The week began strenuously. My fellow V&A trustee Betty Jackson’s catwalk show for London Fashion Week had a start time of 9.15 on Sunday morning. “Never mind,” my husband said. “At least we’ll be able to get a seat.” In fact, the event was mobbed. I’m guessing that the extremely large youth contingent had stayed up all night to be sure of getting there on time. Another V&A trustee, the supermodel Erin O’Connor, was meeting and greeting. She and Betty are championing an even higher profile for fashion at the already fashion-friendly V&A, with increased gallery space for historical and contemporary couture, and, I hope, a refurbished fashion court. Oh, and the Betty Jackson autumn/winter 2009 frocks are fantastic.
I am dividing my time these days between the Human Fertilisation and Embryology Authority and my research institute, the Centre for Editing Lives and Letters, at Queen Mary, University of London. I like the contrast between exploring the intricacies of early modern archival documents with my graduate students at CELL on the one hand, and overseeing the detail of the code of practice for the Human Fertilisation and Embryology Act (which comes into force in October) on the other.
But by Monday night, after a long day spent at the HFEA office, I was feeling the lack of a Sunday-morning lie-in. Baroness Susan Greenfield, the dynamic director of the Royal Institution, is, however, a guaranteed pick-me-up. I was sharing a platform with her at Jewish Book Week, debating some of the ideas in her latest book, ID, about ways our identity is being altered under the pressure of an electronic age. After an enjoyable hour of vigorous intellectual sparring, we agreed to differ as to whether iPhones and Wii games were reshaping the brains of the young, vowed to meet soon for lunch, and then each dashed off to our next engagement: she to catch a plane to South Africa and me to dinner with friends.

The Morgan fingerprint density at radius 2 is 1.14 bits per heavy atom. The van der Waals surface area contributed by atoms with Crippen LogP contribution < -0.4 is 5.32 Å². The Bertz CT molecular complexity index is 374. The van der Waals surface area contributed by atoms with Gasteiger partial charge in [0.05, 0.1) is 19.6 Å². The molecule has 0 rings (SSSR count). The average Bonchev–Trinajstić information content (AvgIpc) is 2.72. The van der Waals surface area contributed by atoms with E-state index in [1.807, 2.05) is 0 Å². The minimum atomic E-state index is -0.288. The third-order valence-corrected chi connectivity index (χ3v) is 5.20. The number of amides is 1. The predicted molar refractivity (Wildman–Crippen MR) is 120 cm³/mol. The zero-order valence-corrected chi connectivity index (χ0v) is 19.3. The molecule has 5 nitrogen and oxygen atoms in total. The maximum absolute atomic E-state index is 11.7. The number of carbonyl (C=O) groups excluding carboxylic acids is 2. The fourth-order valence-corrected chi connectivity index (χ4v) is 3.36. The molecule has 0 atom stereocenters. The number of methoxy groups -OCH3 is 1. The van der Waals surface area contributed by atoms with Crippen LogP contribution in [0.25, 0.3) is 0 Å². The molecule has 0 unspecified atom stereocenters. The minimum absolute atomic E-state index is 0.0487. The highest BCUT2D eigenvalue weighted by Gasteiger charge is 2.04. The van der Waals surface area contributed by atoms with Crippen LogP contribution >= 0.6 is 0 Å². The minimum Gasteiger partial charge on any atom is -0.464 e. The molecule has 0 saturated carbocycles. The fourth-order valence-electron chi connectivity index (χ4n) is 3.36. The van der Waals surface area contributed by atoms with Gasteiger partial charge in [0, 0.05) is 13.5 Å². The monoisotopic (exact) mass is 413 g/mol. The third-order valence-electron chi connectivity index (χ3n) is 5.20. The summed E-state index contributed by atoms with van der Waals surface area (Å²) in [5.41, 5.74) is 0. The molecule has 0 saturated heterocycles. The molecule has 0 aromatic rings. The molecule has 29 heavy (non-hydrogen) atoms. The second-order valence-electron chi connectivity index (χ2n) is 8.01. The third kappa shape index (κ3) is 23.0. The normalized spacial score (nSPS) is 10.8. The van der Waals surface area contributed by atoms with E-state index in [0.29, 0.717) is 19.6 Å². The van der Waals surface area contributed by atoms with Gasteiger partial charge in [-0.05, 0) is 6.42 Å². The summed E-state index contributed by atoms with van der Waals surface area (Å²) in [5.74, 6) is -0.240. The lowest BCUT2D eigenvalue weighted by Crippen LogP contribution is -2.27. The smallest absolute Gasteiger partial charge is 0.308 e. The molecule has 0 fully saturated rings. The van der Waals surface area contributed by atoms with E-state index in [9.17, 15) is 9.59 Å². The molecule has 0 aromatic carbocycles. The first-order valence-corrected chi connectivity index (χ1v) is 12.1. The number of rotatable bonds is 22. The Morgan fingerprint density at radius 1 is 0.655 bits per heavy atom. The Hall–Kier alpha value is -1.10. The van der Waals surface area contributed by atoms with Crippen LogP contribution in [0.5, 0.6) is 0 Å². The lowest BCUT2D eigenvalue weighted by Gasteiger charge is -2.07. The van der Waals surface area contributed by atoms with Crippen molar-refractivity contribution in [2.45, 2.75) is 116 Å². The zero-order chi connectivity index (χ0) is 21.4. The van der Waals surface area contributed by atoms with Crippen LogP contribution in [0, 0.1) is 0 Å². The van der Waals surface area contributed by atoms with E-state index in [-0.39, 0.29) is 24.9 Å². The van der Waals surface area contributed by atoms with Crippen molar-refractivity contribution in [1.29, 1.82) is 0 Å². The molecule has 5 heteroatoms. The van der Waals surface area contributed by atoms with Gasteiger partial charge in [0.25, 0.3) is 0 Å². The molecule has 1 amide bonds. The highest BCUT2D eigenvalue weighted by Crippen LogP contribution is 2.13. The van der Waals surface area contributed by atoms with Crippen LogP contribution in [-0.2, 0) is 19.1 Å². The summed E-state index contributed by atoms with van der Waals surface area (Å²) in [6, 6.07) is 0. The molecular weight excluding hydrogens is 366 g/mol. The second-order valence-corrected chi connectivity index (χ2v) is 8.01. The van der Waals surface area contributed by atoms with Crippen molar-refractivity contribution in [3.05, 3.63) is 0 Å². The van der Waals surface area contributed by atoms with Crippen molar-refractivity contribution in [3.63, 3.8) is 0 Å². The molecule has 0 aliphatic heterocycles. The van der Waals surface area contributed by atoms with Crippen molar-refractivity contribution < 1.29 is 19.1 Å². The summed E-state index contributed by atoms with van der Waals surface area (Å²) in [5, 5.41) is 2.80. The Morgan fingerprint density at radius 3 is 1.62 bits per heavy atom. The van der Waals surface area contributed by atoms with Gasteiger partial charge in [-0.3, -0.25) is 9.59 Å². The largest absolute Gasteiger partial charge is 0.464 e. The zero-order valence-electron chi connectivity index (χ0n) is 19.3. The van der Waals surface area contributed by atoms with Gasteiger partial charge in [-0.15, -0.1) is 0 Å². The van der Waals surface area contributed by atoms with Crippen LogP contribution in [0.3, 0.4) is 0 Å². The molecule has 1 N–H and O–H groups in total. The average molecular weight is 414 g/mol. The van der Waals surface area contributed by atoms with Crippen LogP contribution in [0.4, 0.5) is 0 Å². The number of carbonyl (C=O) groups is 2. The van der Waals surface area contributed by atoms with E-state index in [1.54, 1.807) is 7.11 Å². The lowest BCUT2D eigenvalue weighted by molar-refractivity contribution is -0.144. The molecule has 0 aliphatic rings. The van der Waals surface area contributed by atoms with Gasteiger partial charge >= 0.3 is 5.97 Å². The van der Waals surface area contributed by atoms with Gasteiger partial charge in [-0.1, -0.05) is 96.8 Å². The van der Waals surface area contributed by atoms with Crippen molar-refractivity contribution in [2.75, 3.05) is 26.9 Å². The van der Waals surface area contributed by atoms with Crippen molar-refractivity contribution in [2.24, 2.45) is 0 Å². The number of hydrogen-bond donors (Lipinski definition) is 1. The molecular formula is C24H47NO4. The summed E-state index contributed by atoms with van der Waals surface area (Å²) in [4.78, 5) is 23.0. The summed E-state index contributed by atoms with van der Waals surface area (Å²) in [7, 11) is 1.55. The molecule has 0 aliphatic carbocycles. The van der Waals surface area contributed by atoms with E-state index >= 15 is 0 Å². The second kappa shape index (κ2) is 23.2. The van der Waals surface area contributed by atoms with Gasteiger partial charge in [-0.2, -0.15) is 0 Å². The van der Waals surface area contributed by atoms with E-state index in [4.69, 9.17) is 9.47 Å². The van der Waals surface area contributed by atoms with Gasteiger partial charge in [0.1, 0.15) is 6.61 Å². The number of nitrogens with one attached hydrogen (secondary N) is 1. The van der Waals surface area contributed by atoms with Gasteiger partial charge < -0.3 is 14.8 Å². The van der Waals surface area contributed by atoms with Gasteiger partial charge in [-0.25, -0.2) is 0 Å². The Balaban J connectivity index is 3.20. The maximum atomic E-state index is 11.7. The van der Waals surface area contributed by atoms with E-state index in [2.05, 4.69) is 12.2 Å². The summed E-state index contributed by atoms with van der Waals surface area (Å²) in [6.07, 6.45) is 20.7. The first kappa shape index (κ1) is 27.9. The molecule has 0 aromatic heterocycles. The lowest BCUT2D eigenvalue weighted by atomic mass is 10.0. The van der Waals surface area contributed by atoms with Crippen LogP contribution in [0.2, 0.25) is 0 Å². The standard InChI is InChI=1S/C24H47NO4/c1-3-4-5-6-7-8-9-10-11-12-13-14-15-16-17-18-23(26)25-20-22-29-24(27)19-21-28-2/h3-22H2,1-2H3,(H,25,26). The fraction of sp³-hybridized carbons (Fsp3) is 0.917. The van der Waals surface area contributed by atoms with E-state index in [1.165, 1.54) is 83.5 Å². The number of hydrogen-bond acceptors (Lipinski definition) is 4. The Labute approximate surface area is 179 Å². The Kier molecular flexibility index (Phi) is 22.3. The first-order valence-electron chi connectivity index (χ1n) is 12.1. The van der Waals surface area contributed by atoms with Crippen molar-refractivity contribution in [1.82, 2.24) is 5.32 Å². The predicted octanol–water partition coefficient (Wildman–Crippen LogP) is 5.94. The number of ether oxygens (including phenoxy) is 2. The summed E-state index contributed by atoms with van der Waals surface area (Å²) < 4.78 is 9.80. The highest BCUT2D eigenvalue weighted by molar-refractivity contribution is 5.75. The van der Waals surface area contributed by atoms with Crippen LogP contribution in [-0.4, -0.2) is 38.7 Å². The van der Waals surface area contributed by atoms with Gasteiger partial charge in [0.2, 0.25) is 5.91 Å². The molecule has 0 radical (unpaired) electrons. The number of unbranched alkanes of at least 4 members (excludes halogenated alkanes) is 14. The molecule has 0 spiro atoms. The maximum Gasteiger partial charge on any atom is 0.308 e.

At one point during our on-stage conversation, a young man in the audience asked a question about whether fast internet access and electronic devices were affecting people’s down time. “Though,” he added, “I’m not sure either of you ladies on the platform knows what down time is.” This was particularly astute of him, I thought, in the light of an exchange between Susan Greenfield and her publicist in the green room beforehand, which had made me smile. They were arranging for an interview and photo shoot for a magazine on the subject of “my ideal day”. “I’ve decided to choose a day in a really relaxing health spa,” said Susan. “There’s a fantastic one just across the street from my office in Albemarle Street, which means I can get the whole thing done in half an hour between meetings, including putting on a bathrobe for the photo.” If you’re a woman working under pressure, self-indulgence has to be crammed into extremely short time slots!
Early mornings are getting to be something of a theme here. On Friday I was up bright and early again to catch the 6.59 Eurostar to Brussels, then the Thalys to The Hague. The snowdrops and crocuses were out along the Lange Voorhout, carpeting the ground under the trees. There were armloads of multicoloured and variegated tulips on the flower stalls of the Saturday market in Leiden (where I visited colleagues), and it really felt like spring.
Last year I was distinguished visiting fellow at the Royal Library (or Koninklijke Bibliotheek) in The Hague, studying several thousand manuscript letters written to and from the 17th-century poet, diplomat and connoisseur Sir Constantijn Huygens (1596-1687). I’d been invited back by my generous and hospitable colleagues at the KB for a farewell dinner. They had booked us into the Hotel des Indes, two doors down from where Huygens lived with his family in the 1620s. And they had chosen an elegant restaurant in Voorburg, where, in the early 1640s, Huygens had built a neoclassical country house for himself and surrounded it with a fashionable garden, comprising tree-lined avenues, groves, canals and parterres. The garden is long gone – lost to encroaching seawater and high winds across the dunes, and more recently to the railway. Only the house itself remains. But something of the atmosphere lingers still, or at least so I like to think.
So the weekend ended on a quieter note than it had begun. I feel fortunate to be able to spend time in the memory-filled locations, and handle the precious original documents belonging to those I study as a historian. Indeed, if I were asked to choose my own ideal day, it would be spent with the mild-mannered and attentive head of special collections, among the box upon box of the handwritten remains of the Huygens family, at the Dutch Royal Library in The Hague. Mind you, I wouldn’t turn my nose up at the sauna and steam room of a luxury spa, either.